26.2.08

i did not know that.

















So back in August 2007 when I had my High Noon-type showdown with myself, my hours of internet research turned up lots of helpful articles touting the benefits of "orange vegetables". Wuh, like carrots 'n' shit?

Yeah, like carrots 'n' shit. Even the USDA is on board with this development, so it must really be OLD NEWS. Their weekly recommendations for "Food Groups to Encourage" suggests the following:

Dark green vegetables 3 cups/week
Orange vegetables 2 cups/week
Legumes (dry beans) 3 cups/week
Starchy vegetables 3 cups/week
Other vegetables 6 ½ cups/week

That is a lot of vegetables that I was not eating. We're doing a little better these days in the green vegetable department now that I'm using a couple of foolproof recipes for green beans, broccoli, and sugar snap peas. But we could still do better, so, I am hereby again re-reannouncing my commitment to orange vegetables. And all other vegetables.

But here's an interesting thing. One of the first recipes I made after my first recommitment was Quinoa with Curried Yogurt, in an attempt to get an orange fruit (papaya) into my system. And though the recipe resulted in a Magical Flavor Combo Discovery on my part (papaya and Javanese sambal), this recipe really really really made our stomachs hurt.

Pourquoi? We've eaten tons of quinoa before, but then come to think of it, it does seem like we never really prepared it the same way twice in terms of soaking, rinsing, etc. In fact, even now if forced to make quinoa at this very moment, I would have to ask Mara how to do it and she would probably not remember either.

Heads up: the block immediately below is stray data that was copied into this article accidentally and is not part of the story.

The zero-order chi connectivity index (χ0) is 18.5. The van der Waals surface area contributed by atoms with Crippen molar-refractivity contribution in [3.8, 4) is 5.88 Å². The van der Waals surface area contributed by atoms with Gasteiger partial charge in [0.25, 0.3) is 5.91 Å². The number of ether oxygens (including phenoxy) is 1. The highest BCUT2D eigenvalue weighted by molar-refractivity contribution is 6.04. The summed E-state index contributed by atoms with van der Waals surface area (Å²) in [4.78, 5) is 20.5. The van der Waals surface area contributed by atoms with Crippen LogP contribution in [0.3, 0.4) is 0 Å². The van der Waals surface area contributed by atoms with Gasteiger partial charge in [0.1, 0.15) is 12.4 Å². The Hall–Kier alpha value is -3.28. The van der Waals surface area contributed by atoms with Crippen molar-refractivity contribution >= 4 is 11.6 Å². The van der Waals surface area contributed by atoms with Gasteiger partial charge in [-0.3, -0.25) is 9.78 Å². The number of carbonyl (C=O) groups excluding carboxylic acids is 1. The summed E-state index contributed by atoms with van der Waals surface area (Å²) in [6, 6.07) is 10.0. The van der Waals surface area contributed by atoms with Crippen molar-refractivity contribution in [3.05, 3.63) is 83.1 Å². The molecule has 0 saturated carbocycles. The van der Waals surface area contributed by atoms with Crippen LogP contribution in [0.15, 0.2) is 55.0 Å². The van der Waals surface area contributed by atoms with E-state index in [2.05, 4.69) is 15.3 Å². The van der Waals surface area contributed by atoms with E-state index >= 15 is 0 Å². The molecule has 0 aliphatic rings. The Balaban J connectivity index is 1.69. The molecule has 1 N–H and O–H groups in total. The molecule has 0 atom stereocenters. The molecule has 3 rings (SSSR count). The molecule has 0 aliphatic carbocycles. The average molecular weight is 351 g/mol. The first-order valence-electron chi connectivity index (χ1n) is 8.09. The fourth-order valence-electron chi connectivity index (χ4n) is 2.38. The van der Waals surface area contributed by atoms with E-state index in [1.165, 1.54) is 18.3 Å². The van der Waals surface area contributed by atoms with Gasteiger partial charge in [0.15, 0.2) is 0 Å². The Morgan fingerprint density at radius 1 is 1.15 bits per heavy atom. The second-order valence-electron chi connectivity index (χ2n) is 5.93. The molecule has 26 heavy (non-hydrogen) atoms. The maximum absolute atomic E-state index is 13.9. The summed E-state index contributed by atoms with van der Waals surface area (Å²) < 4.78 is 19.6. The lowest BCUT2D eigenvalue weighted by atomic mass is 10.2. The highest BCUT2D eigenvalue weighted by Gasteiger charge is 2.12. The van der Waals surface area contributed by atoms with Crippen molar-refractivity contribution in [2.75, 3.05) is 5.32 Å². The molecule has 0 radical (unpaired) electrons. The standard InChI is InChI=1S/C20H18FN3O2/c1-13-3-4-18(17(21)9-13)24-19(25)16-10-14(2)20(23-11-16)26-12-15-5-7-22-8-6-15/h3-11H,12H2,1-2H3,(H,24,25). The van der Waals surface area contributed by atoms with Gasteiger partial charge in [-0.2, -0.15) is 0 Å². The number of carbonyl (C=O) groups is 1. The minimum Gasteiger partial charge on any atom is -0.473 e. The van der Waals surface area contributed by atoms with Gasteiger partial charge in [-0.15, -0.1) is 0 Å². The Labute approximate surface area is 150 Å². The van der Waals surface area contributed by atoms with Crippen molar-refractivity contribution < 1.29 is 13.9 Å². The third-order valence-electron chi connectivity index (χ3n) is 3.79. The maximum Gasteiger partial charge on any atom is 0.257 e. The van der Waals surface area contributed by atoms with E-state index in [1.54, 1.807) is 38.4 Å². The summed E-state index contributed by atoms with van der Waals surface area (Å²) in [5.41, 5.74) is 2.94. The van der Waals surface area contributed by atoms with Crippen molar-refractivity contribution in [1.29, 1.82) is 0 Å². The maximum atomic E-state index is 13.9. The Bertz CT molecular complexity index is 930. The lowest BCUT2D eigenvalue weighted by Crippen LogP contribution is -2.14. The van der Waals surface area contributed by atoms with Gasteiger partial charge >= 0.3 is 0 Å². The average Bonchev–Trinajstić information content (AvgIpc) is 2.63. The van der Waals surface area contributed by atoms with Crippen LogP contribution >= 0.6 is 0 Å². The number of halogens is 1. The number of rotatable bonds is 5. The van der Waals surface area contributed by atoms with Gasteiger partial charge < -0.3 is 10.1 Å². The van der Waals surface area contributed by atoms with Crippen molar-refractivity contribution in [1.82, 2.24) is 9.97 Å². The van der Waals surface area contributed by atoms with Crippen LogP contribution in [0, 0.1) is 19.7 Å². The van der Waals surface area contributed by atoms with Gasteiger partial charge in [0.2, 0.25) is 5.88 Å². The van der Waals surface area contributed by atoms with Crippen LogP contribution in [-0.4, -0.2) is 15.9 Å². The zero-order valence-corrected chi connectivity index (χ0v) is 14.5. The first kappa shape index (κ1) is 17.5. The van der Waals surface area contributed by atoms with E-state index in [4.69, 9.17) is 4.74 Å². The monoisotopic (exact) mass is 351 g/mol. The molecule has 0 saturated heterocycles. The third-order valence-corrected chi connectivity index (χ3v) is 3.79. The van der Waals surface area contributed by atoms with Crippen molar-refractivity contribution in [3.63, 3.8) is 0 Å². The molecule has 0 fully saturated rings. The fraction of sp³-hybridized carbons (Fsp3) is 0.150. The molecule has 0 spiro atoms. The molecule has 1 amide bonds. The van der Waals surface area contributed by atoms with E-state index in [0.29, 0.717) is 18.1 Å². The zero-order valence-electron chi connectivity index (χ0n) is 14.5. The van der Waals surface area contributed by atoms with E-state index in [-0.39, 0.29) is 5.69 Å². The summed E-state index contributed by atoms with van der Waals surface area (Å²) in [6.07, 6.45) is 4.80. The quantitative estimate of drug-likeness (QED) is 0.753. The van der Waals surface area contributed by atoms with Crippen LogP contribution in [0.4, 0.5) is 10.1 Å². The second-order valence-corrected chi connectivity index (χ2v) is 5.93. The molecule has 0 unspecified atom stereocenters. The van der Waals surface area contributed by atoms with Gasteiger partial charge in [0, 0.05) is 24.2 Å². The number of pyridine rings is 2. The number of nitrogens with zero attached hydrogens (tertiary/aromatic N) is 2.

So, anyway, the answer is, yes I erred. When did this become common knowledge:

The saponins in quinoa can be mildly toxic, as can be the oxalic acid in the leaves of all the chenopodium family. The first step in preparing quinoa is to remove the saponins, a process that requires soaking the grain in water for a few hours, then changing the water and resoaking again, or rinsing it in ample running water either in a fine strainer or in cheesecloth. (Source: Wikipedia)

I'm familiar with oxalic acid via my experiences with pomtajer/malanga and callaloo...I think rhubarb has the same problem as well, but I really had no idea about quinoa. So, this is good news: we've had a bag of quinoa that's been sitting around untouched because we've been scared of it. Although the papaya salad is more of a summery recipe, I'll post it here for future reference and imminent honing.

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quinoa and papaya salad (under construction).

1/2 cup plain yogurt
1 tbsp Surinamese mango chutney (very different from Patak's or other brands of commercial Indian chutney)
1 tablespoon fresh lime juice
1 tbsp garam masala
1 teaspoon fresh ginger, grated
1 tbsp walnut oil
1 or 2 cups uncooked quinoa, depending on the quinoa to other stuff ratio desired
1 cup papaya or mango, cubed
1/2 red bell pepper, diced fine
1/4 cup roasted peanuts, crushed lightly
some fresh green chile, minced, maybe even a whole one
1/4 cup chopped fresh mint or cilantro

Whisk together yogurt, lime juice, curry powder, ginger, salt, and pepper in a large bowl. Add oil, whisking til combined.

PROPERLY RINSE AND COOK QUINOA.

Toss quinoa with curried yogurt and remaining ingredients in a large bowl. Serve warm or at room temperature.

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2 comments:

Abra said...

I eat quinoa several times a week and I have never, never, never soaked it! Just a quick rinse, a sauté in a little oil, then add the liquid. I wonder if some people are allergic to quinoa?

MEM said...

I know, it's weird. I really can't believe that we're both suddenly allergic to quinoa, though, you know? We'd eaten it successfully probably 75 times before that. I can't remember if this was a different brand than the one we used to use or not. I'm going to try it again soon and we'll see what happens.